Ephrem the Syrian


Born in Nisibis, Ephrem lived on the far eastern border of the Roman Empire. He spent most of his life in his birthplace serving as a deacon. His father was probably a pagan priest of the goddess Abnil. Ephrem had been intiated in Christianity under the spiritual guidance of Saint James, bishop of Nisibis. It is said that in 323, he accompanied Saint James to the Council of Nicaea.

After the Persian occupation of Nisibis in 363, he moved to Edessa where he spent the last ten years of his life as a hermit famous for his severe asceticism. Ephrem is also associated with the founding of the Catechetical School of Edessa, a theological academy oriented to scriptural hermeneutic. Ephrem underlines the importance of the Holy Scriptures as God’s witnesses and instruments of Salvation.He combined the literal interpretation with poetic symbolism and lyrism. His descriptions of Heaven and Hell are said to have inspired Dante.

Ephrem was a prolific author and a vigorous apologist of the Nicene Faith against the heretical sects of Gnostics and Arians active in Edessa. His diverse writings (exegetical, dogmatic, polemical, ascetic), mostly in verse, were composed in Syriac but translated into Armenian, Greek and Latin. Photius (9th c.) mentions in his Bibliotheca (codex 196) fifty two works attributed to Ephrem and refers that more than a thousand were ascribed to him. The Church historian Sozomen (5th c.) states that the works of Ephraem were very early translated into Greek (Historia Ecclesiastica, 3. 16sq). The fornamed author and Gregory of Nyssa narrated the relation of Ephrem and Basil of Caesarea. Ephrem attracted by the reputation of Basil the Great resolved to visit him in Caesarea.

During his life Ephrem was very influential mainly among the Syrian Christians of Edessa, who called him “Sun of the Syrians” and “Harp of the Holy Spirit”. The Syrian theologian had a major impact on the development of Syriac and Byzantine hymnography and spirituality. A panegyric on him is attributed to Gregory of Nyssa where the Cappadocian Father compares Ephrem to Moses.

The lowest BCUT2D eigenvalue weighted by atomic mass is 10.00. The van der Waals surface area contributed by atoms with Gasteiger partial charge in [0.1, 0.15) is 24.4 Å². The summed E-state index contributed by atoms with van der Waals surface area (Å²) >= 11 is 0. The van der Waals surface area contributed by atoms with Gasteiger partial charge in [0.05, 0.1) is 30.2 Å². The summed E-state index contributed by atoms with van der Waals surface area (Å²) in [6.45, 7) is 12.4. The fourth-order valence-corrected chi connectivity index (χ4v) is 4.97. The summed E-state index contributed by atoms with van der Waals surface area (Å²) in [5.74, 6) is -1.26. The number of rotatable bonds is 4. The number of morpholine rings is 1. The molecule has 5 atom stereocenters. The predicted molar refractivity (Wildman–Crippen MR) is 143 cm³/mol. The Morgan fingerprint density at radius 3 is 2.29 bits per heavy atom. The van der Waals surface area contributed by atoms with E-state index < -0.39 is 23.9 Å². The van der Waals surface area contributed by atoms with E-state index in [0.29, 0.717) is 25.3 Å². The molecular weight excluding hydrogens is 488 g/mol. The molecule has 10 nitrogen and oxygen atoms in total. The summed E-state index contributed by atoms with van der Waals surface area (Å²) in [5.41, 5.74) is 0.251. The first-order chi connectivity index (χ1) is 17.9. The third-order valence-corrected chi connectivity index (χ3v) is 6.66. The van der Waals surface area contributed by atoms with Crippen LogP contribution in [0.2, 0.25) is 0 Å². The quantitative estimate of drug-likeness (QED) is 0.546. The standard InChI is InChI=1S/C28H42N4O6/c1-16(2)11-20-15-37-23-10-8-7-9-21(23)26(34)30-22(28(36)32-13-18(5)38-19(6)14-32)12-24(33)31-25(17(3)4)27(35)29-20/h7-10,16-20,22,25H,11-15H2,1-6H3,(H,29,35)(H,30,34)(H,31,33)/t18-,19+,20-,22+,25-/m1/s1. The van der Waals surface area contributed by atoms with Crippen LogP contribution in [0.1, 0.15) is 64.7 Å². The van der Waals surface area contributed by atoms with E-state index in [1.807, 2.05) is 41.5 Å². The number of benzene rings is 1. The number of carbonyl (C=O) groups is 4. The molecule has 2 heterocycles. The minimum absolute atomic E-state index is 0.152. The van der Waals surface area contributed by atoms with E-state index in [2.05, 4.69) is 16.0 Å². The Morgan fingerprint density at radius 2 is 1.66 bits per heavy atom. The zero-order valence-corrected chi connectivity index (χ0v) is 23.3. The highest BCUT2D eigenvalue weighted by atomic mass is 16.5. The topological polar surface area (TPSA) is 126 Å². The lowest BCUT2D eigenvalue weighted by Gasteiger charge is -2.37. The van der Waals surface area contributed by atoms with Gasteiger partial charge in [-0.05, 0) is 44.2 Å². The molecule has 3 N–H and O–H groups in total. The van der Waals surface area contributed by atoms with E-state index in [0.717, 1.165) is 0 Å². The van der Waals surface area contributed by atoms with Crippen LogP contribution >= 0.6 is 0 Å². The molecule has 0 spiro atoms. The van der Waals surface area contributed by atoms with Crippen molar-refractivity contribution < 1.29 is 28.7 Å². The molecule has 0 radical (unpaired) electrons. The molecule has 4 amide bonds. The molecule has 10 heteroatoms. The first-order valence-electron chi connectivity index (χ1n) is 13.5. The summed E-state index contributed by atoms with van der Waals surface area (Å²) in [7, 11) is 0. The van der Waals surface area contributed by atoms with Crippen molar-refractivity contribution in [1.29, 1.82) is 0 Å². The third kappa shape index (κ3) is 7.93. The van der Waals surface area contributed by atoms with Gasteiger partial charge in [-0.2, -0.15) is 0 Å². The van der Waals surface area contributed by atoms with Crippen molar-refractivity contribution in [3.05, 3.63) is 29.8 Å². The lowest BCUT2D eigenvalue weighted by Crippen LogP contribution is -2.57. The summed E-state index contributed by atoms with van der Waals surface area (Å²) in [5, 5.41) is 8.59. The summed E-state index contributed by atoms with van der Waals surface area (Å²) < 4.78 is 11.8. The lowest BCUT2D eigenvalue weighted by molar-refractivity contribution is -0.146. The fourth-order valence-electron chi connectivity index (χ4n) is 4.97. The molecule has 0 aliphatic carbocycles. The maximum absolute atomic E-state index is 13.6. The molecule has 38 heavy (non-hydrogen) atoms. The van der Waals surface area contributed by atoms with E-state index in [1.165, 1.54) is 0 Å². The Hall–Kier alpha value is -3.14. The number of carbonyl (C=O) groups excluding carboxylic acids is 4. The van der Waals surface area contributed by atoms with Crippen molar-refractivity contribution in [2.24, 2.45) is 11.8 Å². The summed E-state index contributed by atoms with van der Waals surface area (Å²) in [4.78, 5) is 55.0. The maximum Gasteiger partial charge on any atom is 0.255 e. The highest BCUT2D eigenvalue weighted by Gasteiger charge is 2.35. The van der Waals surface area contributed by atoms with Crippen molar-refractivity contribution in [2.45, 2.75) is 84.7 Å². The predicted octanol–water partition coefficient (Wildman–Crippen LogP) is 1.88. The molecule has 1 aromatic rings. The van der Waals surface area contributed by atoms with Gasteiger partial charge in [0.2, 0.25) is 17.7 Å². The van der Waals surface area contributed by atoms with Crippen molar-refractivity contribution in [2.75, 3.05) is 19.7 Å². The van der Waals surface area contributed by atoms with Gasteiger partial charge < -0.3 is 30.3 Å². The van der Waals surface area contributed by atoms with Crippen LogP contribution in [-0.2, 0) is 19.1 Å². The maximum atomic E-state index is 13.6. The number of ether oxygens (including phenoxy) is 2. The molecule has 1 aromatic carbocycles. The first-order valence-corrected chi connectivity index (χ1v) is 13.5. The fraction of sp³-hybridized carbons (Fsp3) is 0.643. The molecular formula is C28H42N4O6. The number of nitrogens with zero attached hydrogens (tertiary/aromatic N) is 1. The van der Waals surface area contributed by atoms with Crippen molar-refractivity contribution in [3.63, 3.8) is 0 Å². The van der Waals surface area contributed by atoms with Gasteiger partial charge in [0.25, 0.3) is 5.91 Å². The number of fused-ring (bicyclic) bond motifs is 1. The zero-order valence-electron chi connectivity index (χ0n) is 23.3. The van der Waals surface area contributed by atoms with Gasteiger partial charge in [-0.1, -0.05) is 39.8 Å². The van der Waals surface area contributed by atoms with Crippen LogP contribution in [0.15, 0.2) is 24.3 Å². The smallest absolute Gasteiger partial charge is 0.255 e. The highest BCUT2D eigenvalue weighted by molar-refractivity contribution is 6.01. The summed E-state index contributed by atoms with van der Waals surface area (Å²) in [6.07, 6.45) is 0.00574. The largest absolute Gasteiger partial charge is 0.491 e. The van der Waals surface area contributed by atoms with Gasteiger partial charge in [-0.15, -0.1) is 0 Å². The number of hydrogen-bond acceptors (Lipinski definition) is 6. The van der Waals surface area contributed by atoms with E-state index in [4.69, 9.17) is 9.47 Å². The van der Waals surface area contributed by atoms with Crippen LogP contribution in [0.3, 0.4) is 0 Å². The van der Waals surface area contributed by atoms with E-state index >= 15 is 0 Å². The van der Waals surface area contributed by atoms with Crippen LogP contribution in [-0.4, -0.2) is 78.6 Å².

Other names - versions: 
Ἐφραίμ ὁ Σῦρος, Ephraim the Syrian, Ephraem Syrus, Éphrem le Syrien, Ephraem Grecus
Date and Place of Birth: 
c. 306 Nisibis, Mesopotamia
Date and Place of Death: 
373 Εdessa, Osrhoene

A. P. Kazdhan, Oxford Dictionary of Byzantium, vol. 1 1991 708-709.

J. Labourt, “Saint Ephraem”, Catholic Encyclopedia, New York 1909

(=http:/ www.newadvent.org/cathe/05498a.htm).

H. Chisholm (ed), “EphraemSyrus”, Encyclopedia Britannica, 1911


E. Bouvy, “Les sources historiques de la vie de Saint Ephrem”, Revue Augustinienne 2 (1903) 155-164.

Th. Stylianopoulos, “Ephraem of Syria”, Encyclopedia of Religion, vol. 5, New York 1987 369-372.

C. Emereau, Saint Ephrem le Syrien. Son œuvre littéraire grecque [Syriac Studies Library 142], Paris 2011 (reed. of 1918).

A. Voobus, Literary, Critical and Historical Studies in Ephraem the Syrian, Stockholm 1958.

A. Voobus, ‘’Ephrem Syrus”, J. H. Crehan (ed), Catholic Dictionary of Theology, vol. 2, 1967 220-223.

P. Yousif, “Saint Ephrem on Symbols in Nature: Faith, the Trinity and the Cross (Hymns on Faith no 18)”, Eastern Churches Review 10 (1978) 52-60.

É. Des Places, “Ephrem the Syrian”, New Catholic Encyclopedia, vol. 5(The University of America, 1967) 463-464.

C. Rodiger, “Ephrem Syrus”, Ph. Schaff (ed), A Religious Encyclopedia or Dictionary of Biblical, Historical, Doctrinal, and Practical Theology, 3rd ed., vol. 2, Toronto-New York-London, 1894 742-743.

P. S. Russell, “Making Sense of Scripture: An Early Attempt by St Ephraem the Syrian”, Communio:International Catholic Review 28/1 (2001), 171-201.

R. Murray, Symbols of the Church and Kingdom: a study in early Syrian Tradition, London 2006.

G. Florovsky, Oι Ανατολικοί Πατέρες του τετάρτου αιώνα [The Eastern Fathers of the fourth century], transl. P. K. Pallis, Thessaloniki 1991 421-434.

U. Possekel, Evidence of Greek Philosophical Concepts in the Writings of Ephrem the Syrian, Louvain 1999.